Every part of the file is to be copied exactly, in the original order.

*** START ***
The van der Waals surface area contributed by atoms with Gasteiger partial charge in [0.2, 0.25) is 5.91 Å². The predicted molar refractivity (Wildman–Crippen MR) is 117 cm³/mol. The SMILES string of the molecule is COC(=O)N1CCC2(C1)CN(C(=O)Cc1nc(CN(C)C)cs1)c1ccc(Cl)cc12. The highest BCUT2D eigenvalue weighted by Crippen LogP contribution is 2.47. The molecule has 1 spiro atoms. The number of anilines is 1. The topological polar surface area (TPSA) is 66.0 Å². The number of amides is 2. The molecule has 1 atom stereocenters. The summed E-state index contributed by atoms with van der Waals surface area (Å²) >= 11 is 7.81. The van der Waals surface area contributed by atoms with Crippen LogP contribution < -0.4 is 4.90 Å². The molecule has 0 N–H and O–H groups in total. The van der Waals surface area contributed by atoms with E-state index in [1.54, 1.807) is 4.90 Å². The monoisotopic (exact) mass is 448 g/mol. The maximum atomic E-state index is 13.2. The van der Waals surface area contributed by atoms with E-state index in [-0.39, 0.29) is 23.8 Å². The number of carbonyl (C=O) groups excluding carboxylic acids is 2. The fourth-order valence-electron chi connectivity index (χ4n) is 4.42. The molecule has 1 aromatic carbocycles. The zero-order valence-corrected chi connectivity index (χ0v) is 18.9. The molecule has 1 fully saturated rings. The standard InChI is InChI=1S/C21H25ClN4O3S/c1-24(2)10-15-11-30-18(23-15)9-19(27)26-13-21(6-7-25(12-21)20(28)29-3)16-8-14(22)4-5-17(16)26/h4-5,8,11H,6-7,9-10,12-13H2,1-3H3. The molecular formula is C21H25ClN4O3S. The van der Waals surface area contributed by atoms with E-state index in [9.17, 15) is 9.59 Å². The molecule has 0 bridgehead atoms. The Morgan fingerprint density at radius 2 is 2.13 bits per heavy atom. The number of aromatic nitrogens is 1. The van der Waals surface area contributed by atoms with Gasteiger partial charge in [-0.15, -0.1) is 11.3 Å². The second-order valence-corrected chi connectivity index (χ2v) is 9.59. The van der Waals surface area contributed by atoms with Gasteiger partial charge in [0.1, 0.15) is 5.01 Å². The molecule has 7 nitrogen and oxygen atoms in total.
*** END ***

The van der Waals surface area contributed by atoms with Gasteiger partial charge in [0.2, 0.25) is 5.91 Å². The predicted molar refractivity (Wildman–Crippen MR) is 117 cm³/mol. The SMILES string of the molecule is COC(=O)N1CCC2(C1)CN(C(=O)Cc1nc(CN(C)C)cs1)c1ccc(Cl)cc12. The highest BCUT2D eigenvalue weighted by Crippen LogP contribution is 2.47. The molecule has 1 spiro atoms. The number of anilines is 1. The topological polar surface area (TPSA) is 66.0 Å². The number of amides is 2. The molecule has 1 atom stereocenters. The summed E-state index contributed by atoms with van der Waals surface area (Å²) >= 11 is 7.81. The van der Waals surface area contributed by atoms with Crippen LogP contribution < -0.4 is 4.90 Å². The molecule has 0 N–H and O–H groups in total. The van der Waals surface area contributed by atoms with E-state index in [1.54, 1.807) is 4.90 Å². The monoisotopic (exact) mass is 448 g/mol. The maximum atomic E-state index is 13.2. The van der Waals surface area contributed by atoms with E-state index in [-0.39, 0.29) is 23.8 Å². The number of carbonyl (C=O) groups excluding carboxylic acids is 2. The fourth-order valence-electron chi connectivity index (χ4n) is 4.42. The molecule has 1 aromatic carbocycles. The zero-order valence-corrected chi connectivity index (χ0v) is 18.9. The molecule has 1 fully saturated rings. The standard InChI is InChI=1S/C21H25ClN4O3S/c1-24(2)10-15-11-30-18(23-15)9-19(27)26-13-21(6-7-25(12-21)20(28)29-3)16-8-14(22)4-5-17(16)26/h4-5,8,11H,6-7,9-10,12-13H2,1-3H3. The molecular formula is C21H25ClN4O3S. The van der Waals surface area contributed by atoms with E-state index in [9.17, 15) is 9.59 Å². The molecule has 0 bridgehead atoms. The Morgan fingerprint density at radius 2 is 2.13 bits per heavy atom. The number of aromatic nitrogens is 1. The van der Waals surface area contributed by atoms with Gasteiger partial charge in [-0.15, -0.1) is 11.3 Å². The second-order valence-corrected chi connectivity index (χ2v) is 9.59. The van der Waals surface area contributed by atoms with Gasteiger partial charge in [0.1, 0.15) is 5.01 Å². The molecule has 7 nitrogen and oxygen atoms in total.